Data were obtained from the 2000–2003 Medical Expenditure Panel Survey (MEPS), a nationally representative subsample of the National Health Interview Survey. The MEPS is an annual survey of families and individuals, their medical providers, and employers across the U.S. (6
). In order to have an adequate number of persons in certain population subgroups, the MEPS oversampled blacks and Hispanics in all years and began oversampling of Asians in 2002 (7
). The sample for the current analysis is comprised of 40,215 adults, with 2,397 (~6%) reporting having only diabetes and 427 (~1%) reporting both diabetes and VI.
Participants were classified as having diabetes if they reported being told by a healthcare provider that they had diabetes. To determine VI status, participants were asked a set of visual impairment questions. Their answers were summarized into a five-category VI status variable: 1, no difficulty seeing; 2, some difficulty seeing, can read newsprint; 3, some difficulty seeing, cannot read newsprint, can recognize familiar people; 4, some difficulty seeing, cannot read newsprint, cannot recognize familiar people, but is not blind; and 5, blind. In order to preserve a large enough sample for comparing individuals with both diabetes and VI, participants falling into categories 2–5 were combined into one single category designated as “any VI.” Sampling weights were applied in order to ensure that the resulting sample was nationally representative of the U.S. population and include adjustment for oversampling of race/ethnic groups and survey nonresponse.
In 2000, MEPS added the EuroQol 5D (EQ-5D), a preference-based health status classification scale that asks participants to report the degree of problems (none, mild, and severe) encountered across five domains: mobility, self-care, daily activities, pain, and anxiety/depression. EQ-5D generates a health-related quality of life (HRQL) score between 0 (death) and 1 (perfect health), using U.S. health utility preference weights (8
). For the purposes of illustration, consider a person in otherwise perfect health who cannot walk because of diabetes-related complications and who has a HRQL score of 0.6. This indicates that for the average person who cannot walk but is in otherwise perfect health, each year of life lived is valued at 60% of that of a person who can fully walk (9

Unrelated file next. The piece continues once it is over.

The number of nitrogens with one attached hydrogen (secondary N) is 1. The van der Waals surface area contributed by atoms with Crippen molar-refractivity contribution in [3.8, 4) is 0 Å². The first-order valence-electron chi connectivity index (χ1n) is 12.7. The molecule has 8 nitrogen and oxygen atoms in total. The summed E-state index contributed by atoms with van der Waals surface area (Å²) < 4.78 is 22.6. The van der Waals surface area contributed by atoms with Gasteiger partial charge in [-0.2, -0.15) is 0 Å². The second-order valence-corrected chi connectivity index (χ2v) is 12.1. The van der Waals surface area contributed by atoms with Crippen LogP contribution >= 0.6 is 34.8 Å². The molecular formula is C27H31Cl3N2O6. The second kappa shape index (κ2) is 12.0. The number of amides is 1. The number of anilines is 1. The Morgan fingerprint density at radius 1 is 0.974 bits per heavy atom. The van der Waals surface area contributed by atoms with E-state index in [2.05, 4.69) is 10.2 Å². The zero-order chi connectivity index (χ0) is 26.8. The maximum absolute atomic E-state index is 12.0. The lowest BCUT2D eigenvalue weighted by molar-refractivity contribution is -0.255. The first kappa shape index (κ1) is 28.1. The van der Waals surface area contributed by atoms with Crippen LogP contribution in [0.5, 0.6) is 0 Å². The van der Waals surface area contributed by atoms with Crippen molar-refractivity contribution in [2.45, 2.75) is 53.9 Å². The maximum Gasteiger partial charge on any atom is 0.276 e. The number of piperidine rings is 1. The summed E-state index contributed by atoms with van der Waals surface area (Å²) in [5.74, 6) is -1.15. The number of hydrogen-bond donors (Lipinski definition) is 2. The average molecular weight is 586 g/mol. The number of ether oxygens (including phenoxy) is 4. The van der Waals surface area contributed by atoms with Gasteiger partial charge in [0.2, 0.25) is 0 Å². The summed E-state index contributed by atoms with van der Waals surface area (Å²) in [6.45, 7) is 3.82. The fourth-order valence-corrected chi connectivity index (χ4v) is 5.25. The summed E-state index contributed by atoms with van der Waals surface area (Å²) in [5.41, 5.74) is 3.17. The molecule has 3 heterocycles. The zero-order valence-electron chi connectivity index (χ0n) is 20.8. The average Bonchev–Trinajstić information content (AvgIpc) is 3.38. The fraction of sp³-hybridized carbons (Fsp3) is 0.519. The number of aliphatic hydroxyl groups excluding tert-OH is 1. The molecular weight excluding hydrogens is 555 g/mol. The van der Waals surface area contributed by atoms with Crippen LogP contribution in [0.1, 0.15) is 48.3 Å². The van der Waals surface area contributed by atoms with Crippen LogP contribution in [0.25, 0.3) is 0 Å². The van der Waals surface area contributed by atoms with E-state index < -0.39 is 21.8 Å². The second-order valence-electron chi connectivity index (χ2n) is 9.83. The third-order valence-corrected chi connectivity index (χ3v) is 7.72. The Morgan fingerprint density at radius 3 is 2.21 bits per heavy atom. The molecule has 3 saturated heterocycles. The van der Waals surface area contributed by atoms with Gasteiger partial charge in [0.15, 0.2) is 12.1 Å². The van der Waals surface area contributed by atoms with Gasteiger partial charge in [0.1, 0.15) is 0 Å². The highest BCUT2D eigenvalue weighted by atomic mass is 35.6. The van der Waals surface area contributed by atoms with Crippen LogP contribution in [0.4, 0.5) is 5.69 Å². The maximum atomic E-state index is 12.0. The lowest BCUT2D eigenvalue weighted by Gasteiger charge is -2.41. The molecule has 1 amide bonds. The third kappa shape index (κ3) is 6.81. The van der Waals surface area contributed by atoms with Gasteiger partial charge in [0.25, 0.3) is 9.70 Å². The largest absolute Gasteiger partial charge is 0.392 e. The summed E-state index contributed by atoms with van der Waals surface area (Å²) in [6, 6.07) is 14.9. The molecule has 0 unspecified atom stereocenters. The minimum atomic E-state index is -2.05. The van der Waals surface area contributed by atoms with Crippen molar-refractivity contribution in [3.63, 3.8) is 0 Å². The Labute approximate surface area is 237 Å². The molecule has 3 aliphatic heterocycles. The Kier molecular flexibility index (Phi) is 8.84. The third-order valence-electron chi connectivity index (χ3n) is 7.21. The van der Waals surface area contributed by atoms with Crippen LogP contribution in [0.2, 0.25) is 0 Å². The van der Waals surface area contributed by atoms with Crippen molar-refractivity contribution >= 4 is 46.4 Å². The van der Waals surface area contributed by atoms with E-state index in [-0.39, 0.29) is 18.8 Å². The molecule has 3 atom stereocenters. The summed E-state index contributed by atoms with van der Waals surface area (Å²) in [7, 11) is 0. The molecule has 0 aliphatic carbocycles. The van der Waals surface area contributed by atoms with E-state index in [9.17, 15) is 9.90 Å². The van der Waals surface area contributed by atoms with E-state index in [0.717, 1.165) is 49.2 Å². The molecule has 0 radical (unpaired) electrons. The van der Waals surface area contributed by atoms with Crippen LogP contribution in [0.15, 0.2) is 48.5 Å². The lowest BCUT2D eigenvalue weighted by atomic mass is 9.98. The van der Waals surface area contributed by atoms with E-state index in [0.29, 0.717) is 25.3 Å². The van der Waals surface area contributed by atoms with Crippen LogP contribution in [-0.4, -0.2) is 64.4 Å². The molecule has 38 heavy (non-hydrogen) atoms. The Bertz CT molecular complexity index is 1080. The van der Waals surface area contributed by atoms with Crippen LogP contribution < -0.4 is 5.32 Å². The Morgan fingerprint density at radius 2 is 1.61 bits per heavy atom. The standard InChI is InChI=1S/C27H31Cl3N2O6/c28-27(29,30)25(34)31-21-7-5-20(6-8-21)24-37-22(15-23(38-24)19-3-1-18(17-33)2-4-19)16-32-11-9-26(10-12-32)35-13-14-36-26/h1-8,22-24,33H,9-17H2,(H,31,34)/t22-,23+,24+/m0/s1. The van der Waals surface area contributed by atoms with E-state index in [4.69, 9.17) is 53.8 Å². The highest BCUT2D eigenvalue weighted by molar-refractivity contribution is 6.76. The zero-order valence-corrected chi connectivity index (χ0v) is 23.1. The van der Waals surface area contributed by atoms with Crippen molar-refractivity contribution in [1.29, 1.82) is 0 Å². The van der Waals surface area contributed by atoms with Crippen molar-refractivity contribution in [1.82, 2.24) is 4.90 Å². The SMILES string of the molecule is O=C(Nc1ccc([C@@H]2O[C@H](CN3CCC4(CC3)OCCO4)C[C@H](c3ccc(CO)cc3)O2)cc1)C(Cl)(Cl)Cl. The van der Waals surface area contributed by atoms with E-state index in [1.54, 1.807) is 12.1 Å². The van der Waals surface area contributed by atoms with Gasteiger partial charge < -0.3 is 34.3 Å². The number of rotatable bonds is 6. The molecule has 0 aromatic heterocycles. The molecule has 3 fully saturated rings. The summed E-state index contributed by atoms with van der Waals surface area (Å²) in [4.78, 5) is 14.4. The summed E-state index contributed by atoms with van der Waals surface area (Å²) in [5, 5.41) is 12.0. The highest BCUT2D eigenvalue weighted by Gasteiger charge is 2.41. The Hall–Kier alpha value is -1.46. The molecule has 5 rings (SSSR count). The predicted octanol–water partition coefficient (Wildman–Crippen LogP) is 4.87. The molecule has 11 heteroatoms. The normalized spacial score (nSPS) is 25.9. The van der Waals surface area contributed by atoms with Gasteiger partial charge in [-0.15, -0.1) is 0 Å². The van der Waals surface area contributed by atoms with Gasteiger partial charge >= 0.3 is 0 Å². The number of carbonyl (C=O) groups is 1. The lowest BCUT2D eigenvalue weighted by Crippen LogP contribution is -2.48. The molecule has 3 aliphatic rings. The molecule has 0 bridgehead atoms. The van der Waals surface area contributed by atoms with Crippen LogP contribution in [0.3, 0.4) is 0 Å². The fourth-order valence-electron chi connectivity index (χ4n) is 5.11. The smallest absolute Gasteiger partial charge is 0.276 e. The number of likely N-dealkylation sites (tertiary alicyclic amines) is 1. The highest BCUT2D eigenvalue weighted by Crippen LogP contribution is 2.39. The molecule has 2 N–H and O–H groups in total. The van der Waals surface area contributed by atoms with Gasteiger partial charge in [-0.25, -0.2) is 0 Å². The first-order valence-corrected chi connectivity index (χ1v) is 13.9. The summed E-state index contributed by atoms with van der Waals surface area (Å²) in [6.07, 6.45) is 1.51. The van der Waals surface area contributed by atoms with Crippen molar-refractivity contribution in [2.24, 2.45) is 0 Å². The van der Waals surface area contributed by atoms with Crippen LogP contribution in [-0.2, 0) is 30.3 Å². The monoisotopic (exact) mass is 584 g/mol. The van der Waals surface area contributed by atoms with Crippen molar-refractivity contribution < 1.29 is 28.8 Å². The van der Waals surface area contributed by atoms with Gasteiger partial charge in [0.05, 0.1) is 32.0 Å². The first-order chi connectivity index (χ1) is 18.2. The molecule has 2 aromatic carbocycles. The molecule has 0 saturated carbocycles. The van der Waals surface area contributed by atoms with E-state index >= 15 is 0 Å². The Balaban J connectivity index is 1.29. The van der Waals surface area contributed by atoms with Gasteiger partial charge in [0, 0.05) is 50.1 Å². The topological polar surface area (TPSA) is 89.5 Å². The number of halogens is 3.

). This HRQL score can be used to multiply the average life expectancy for an individual (based on age, sex, race, and disease status) to determine the adjusted number of remaining years of perfect health he/she is expected to have. Continuing with the example above, if this individual has an HRQL score of 0.6 at age 60 and is expected to live for 10 more years, the remaining quality-adjusted life expectancy at age 60 is 0.6 × 10 = 6 QALYs.
For this study, individual-level EQ-5D scores from the MEPS were summarized by race (black or white) and diabetes/VI status (no diabetes/no VI, diabetes only, VI only, and diabetes plus VI). Multivariate analyses were conducted to estimate differences in EQ-5D scores across the sample adjusting for age, sex, and race. To calculate life expectancy, life tables based on the general U.S. population were used by which the risk of mortality was adjusted by age, sex, race, diabetes, and VI status. Following the method outlined in Muennig and Gold (10
), we multiplied the total number of person-years in each age category by the age-specific EQ-5D score to get quality-adjusted life expectancy. Differences in quality-adjusted life expectancy by race and diabetes/VI status represent the incremental QALYs (i.e., marginally greater years of optimal health) experienced by whites relative to blacks.
All statistical analyses were performed using SAS 9.2 (SAS Institute Inc., Cary, NC). To account for the complex survey design of the MEPS data, analyses were completed with adjustments for sample weights and design effects. The University of Miami institutional review board reviewed and approved this study.